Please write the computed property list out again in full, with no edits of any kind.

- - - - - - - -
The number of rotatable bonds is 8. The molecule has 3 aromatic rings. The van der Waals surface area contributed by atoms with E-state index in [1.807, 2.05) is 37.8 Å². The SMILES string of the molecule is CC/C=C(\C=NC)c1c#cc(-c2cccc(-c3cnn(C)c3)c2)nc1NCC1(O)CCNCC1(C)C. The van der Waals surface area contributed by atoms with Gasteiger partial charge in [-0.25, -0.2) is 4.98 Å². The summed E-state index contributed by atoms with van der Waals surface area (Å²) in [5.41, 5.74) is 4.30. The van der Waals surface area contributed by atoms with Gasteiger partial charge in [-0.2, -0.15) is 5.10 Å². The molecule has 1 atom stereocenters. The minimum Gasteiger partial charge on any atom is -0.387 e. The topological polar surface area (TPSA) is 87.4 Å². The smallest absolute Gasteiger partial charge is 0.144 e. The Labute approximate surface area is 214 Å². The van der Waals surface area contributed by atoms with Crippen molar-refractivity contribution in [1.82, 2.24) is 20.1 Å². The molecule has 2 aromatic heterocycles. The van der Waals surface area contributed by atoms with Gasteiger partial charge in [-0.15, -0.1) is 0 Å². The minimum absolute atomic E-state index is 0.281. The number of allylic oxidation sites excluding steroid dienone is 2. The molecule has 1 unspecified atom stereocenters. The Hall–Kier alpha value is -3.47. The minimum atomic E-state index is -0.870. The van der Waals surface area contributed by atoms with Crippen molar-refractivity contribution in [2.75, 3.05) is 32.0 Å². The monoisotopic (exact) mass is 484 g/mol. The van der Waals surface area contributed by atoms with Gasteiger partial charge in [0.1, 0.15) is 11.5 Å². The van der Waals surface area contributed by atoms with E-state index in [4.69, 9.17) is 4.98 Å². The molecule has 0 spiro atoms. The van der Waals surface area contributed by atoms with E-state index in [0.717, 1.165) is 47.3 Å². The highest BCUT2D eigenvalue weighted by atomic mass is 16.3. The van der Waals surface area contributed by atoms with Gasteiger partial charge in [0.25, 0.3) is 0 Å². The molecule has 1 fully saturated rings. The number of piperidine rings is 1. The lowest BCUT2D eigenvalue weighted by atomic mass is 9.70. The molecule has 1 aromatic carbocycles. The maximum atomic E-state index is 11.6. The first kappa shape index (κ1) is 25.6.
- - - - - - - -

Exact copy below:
The number of rotatable bonds is 8. The molecule has 3 aromatic rings. The van der Waals surface area contributed by atoms with E-state index in [1.807, 2.05) is 37.8 Å². The SMILES string of the molecule is CC/C=C(\C=NC)c1c#cc(-c2cccc(-c3cnn(C)c3)c2)nc1NCC1(O)CCNCC1(C)C. The van der Waals surface area contributed by atoms with Gasteiger partial charge in [-0.25, -0.2) is 4.98 Å². The summed E-state index contributed by atoms with van der Waals surface area (Å²) in [5.41, 5.74) is 4.30. The van der Waals surface area contributed by atoms with Gasteiger partial charge in [-0.2, -0.15) is 5.10 Å². The molecule has 1 atom stereocenters. The minimum Gasteiger partial charge on any atom is -0.387 e. The topological polar surface area (TPSA) is 87.4 Å². The smallest absolute Gasteiger partial charge is 0.144 e. The Labute approximate surface area is 214 Å². The van der Waals surface area contributed by atoms with Crippen molar-refractivity contribution in [1.82, 2.24) is 20.1 Å². The molecule has 2 aromatic heterocycles. The van der Waals surface area contributed by atoms with Gasteiger partial charge in [-0.15, -0.1) is 0 Å². The minimum absolute atomic E-state index is 0.281. The number of allylic oxidation sites excluding steroid dienone is 2. The molecule has 1 unspecified atom stereocenters. The Hall–Kier alpha value is -3.47. The minimum atomic E-state index is -0.870. The van der Waals surface area contributed by atoms with Crippen molar-refractivity contribution in [2.75, 3.05) is 32.0 Å². The monoisotopic (exact) mass is 484 g/mol. The van der Waals surface area contributed by atoms with Gasteiger partial charge in [0.1, 0.15) is 11.5 Å². The van der Waals surface area contributed by atoms with E-state index in [4.69, 9.17) is 4.98 Å². The molecule has 0 spiro atoms. The van der Waals surface area contributed by atoms with E-state index in [0.717, 1.165) is 47.3 Å². The highest BCUT2D eigenvalue weighted by atomic mass is 16.3. The van der Waals surface area contributed by atoms with Gasteiger partial charge in [0.25, 0.3) is 0 Å². The molecule has 1 fully saturated rings. The number of piperidine rings is 1. The lowest BCUT2D eigenvalue weighted by atomic mass is 9.70. The molecule has 1 aromatic carbocycles. The maximum atomic E-state index is 11.6. The first kappa shape index (κ1) is 25.6.